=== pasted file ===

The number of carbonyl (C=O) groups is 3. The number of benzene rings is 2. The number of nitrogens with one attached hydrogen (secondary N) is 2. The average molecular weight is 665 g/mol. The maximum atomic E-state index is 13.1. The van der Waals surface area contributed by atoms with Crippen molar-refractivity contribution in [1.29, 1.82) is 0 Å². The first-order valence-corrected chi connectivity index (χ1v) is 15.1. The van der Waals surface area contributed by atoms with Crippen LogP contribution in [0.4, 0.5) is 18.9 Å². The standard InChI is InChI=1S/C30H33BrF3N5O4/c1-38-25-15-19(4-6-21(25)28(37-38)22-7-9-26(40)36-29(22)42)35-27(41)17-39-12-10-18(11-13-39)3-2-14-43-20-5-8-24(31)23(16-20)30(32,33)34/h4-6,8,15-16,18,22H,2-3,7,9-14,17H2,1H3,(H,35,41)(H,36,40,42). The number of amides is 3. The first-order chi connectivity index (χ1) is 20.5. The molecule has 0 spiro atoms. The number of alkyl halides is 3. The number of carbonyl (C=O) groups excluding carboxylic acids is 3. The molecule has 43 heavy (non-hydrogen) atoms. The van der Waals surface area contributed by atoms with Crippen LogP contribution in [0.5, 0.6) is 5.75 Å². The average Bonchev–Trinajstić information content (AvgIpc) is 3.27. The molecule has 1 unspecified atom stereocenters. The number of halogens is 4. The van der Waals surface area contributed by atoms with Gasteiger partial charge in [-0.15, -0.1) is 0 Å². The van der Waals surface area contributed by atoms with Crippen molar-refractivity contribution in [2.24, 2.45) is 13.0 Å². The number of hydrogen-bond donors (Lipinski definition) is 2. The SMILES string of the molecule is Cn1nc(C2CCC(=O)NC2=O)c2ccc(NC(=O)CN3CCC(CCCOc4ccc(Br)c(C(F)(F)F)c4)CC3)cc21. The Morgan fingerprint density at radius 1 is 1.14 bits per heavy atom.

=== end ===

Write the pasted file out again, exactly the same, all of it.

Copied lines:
The number of carbonyl (C=O) groups is 3. The number of benzene rings is 2. The number of nitrogens with one attached hydrogen (secondary N) is 2. The average molecular weight is 665 g/mol. The maximum atomic E-state index is 13.1. The van der Waals surface area contributed by atoms with Crippen molar-refractivity contribution in [1.29, 1.82) is 0 Å². The first-order valence-corrected chi connectivity index (χ1v) is 15.1. The van der Waals surface area contributed by atoms with Crippen LogP contribution in [0.4, 0.5) is 18.9 Å². The standard InChI is InChI=1S/C30H33BrF3N5O4/c1-38-25-15-19(4-6-21(25)28(37-38)22-7-9-26(40)36-29(22)42)35-27(41)17-39-12-10-18(11-13-39)3-2-14-43-20-5-8-24(31)23(16-20)30(32,33)34/h4-6,8,15-16,18,22H,2-3,7,9-14,17H2,1H3,(H,35,41)(H,36,40,42). The number of amides is 3. The first-order chi connectivity index (χ1) is 20.5. The molecule has 0 spiro atoms. The number of alkyl halides is 3. The number of carbonyl (C=O) groups excluding carboxylic acids is 3. The molecule has 43 heavy (non-hydrogen) atoms. The van der Waals surface area contributed by atoms with Crippen LogP contribution in [0.5, 0.6) is 5.75 Å². The average Bonchev–Trinajstić information content (AvgIpc) is 3.27. The molecule has 1 unspecified atom stereocenters. The number of halogens is 4. The van der Waals surface area contributed by atoms with Gasteiger partial charge in [-0.15, -0.1) is 0 Å². The van der Waals surface area contributed by atoms with Crippen molar-refractivity contribution in [2.24, 2.45) is 13.0 Å². The number of hydrogen-bond donors (Lipinski definition) is 2. The SMILES string of the molecule is Cn1nc(C2CCC(=O)NC2=O)c2ccc(NC(=O)CN3CCC(CCCOc4ccc(Br)c(C(F)(F)F)c4)CC3)cc21. The Morgan fingerprint density at radius 1 is 1.14 bits per heavy atom.